|By Bob_Chong on Friday, January 26, 2001 - 12:05 pm: Edit|
I've got a great limoncello recipe if you're interested.
|By Petermarc on Friday, January 26, 2001 - 11:44 am: Edit|
try grappa made by gaja...make sure to have
amarone if you like very full, rich, almost sweet red wine and look for primativo in the south if you like zinfandel...
|By Lordhobgoblin on Friday, January 26, 2001 - 10:48 am: Edit|
I love Sambucca but try the Limoncello, (especially if you near Naples and the Amalfi coast). They keep it in the freezer and serve it straight into the glass, it tastes like sweet lemons, just wonderful, the best way to finish a meal. It's really deceptive though, as you can drink loads of and then suddenly when you try to stand up you fall over.
As to Grappa, if you're there then you ought to try it and make up your own mind. Perhaps you'll come to a different conclusion than me. I think Grappa is more of a Northern Italian drink.
Italy is 2 very different countries. Skip the North of Italy and head South. The country is more beautiful, the people are friendlier, and the drinks are better, and the food is tastier. Although there is more corruption and more poverty in the South.
|By Don_Walsh on Friday, January 26, 2001 - 10:38 am: Edit|
Sambuca is anise and elderberry liqueur and is traditionally served with 3 coffee beans in it (as the flavors are complimentary) and beware: even numbers of beans are considered bad luck.
The best international label is the Sambuca made by the Galliano people and bottled similarly.
There may be better local Italian products.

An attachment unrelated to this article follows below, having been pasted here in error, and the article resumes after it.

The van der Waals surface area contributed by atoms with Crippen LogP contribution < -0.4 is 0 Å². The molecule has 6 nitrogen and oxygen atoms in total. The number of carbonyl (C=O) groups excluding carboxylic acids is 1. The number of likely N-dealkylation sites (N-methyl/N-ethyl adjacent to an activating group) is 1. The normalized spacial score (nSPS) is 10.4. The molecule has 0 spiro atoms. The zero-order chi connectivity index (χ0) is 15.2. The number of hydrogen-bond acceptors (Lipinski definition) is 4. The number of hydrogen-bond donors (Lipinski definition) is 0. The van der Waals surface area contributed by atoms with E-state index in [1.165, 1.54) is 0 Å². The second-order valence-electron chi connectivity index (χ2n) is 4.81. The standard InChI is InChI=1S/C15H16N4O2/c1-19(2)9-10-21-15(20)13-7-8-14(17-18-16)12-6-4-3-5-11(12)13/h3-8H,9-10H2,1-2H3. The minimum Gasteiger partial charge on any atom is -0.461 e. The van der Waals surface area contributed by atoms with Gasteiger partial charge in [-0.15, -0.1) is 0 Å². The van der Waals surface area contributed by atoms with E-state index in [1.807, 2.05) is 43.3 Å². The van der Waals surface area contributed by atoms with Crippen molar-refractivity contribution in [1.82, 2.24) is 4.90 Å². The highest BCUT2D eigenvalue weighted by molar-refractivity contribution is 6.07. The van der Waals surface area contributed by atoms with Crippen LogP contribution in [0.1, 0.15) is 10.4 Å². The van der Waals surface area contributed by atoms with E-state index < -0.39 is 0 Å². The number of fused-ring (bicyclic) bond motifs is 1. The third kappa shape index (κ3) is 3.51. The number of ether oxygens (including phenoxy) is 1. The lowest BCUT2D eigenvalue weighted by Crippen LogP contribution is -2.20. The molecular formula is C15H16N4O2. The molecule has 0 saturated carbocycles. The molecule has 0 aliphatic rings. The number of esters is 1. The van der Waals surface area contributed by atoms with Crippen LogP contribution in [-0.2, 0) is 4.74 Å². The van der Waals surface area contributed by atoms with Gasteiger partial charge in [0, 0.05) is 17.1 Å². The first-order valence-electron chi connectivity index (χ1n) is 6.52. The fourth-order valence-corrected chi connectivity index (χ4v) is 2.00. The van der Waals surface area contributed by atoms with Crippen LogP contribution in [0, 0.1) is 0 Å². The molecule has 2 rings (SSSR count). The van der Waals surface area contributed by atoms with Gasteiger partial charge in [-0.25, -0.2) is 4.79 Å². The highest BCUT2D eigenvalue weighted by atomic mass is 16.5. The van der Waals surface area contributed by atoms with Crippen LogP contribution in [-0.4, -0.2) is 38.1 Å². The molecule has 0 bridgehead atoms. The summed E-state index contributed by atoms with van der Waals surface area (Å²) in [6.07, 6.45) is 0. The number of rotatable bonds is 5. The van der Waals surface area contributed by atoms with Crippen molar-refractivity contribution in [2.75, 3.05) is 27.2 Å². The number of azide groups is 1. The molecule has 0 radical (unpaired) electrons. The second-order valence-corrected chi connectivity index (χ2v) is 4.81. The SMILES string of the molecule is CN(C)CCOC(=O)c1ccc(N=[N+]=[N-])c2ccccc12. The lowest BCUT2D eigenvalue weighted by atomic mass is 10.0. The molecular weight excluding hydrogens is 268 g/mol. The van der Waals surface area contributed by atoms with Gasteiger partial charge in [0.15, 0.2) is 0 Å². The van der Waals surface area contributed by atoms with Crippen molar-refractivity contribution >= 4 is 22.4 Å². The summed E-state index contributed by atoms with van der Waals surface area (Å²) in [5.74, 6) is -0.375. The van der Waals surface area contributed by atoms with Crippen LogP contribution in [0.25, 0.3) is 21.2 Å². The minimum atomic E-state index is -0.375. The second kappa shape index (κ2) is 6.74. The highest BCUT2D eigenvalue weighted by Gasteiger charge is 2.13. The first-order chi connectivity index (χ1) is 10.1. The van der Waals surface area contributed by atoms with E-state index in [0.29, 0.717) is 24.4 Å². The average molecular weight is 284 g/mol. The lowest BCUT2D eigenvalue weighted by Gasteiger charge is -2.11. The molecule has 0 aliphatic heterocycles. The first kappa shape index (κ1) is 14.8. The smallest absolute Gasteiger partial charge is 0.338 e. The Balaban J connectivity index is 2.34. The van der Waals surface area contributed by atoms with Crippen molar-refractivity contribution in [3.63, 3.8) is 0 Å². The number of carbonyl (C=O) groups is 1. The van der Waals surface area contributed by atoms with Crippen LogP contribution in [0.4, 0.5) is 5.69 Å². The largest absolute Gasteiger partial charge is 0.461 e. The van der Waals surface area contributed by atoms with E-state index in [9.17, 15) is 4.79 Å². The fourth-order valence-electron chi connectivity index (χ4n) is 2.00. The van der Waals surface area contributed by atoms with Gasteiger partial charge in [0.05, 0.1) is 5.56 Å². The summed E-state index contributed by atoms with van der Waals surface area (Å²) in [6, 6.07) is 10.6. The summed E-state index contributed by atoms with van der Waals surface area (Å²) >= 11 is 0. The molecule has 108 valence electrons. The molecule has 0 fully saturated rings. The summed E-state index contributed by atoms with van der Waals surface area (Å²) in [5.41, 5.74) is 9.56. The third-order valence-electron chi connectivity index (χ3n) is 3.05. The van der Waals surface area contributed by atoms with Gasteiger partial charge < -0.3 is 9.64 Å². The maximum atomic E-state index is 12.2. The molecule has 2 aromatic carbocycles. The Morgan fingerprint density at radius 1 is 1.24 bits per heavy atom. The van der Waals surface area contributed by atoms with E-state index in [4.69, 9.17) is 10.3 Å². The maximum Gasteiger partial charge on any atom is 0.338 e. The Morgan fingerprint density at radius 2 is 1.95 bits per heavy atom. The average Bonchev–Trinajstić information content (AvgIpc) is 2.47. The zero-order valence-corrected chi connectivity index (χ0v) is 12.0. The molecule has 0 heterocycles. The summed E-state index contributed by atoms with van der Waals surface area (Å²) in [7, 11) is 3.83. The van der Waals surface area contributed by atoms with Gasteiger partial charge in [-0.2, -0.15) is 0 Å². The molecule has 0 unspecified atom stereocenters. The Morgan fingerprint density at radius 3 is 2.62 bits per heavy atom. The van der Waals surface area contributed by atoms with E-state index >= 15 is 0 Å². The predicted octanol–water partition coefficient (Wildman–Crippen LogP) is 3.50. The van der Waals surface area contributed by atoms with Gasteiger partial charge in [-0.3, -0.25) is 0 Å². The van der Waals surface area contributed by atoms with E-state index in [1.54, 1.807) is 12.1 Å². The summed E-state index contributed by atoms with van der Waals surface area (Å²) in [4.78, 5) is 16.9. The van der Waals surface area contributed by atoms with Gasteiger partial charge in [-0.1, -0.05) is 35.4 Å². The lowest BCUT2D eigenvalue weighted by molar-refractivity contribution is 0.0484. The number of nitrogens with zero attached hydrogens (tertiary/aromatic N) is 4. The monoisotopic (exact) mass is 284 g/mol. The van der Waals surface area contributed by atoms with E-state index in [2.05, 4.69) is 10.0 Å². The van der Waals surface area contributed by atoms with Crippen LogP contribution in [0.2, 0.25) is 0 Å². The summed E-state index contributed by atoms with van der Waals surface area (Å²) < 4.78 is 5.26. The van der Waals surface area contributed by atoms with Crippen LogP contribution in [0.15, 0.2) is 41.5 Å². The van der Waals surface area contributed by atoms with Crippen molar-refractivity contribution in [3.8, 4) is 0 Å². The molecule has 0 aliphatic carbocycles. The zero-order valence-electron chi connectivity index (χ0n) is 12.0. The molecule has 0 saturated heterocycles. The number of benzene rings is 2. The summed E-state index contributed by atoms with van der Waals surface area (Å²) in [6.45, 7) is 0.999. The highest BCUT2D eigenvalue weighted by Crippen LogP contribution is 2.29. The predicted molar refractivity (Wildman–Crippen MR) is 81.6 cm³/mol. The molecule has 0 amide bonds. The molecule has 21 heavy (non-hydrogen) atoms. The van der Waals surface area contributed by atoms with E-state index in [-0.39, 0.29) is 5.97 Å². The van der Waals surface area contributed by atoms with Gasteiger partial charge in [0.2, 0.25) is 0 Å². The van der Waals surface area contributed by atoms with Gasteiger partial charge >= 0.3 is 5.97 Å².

I like Strega, it makes Galliano look like donkey piss.
Grappa is a rather raw marc brandy from lees and grapeskins, it is a leftover product. Don't expect subtlety; expect a lot of taste of the feedstock. And a hangover!
There are many many bootleg Italian liqueurs but you must spend time in the countryside and make friends, they are not sold commercially and they are very regional or local. There are Chartreuse like '100-herb' liqueurs of very high degree (like 160 proof) on the northern Adriatic coast (eastern coast of Italy on the way Trieste). Also lemon liqueurs of only 80 proof and pretty sweet.
|By Pataphysician on Friday, January 26, 2001 - 10:07 am: Edit|
My trip to France and Italy has turned into a trip to just Italy.
What are some good and unusual liqueurs/liquors that I'll find in Italy?
Anything pastis-like? I tried a cheap Sambuco and it showed promise, but was way sweet and one-dimensional. Perhaps there are more complex premium brands?
How about Grappa? Never had it, but it sounds like there is quite a variation among them.
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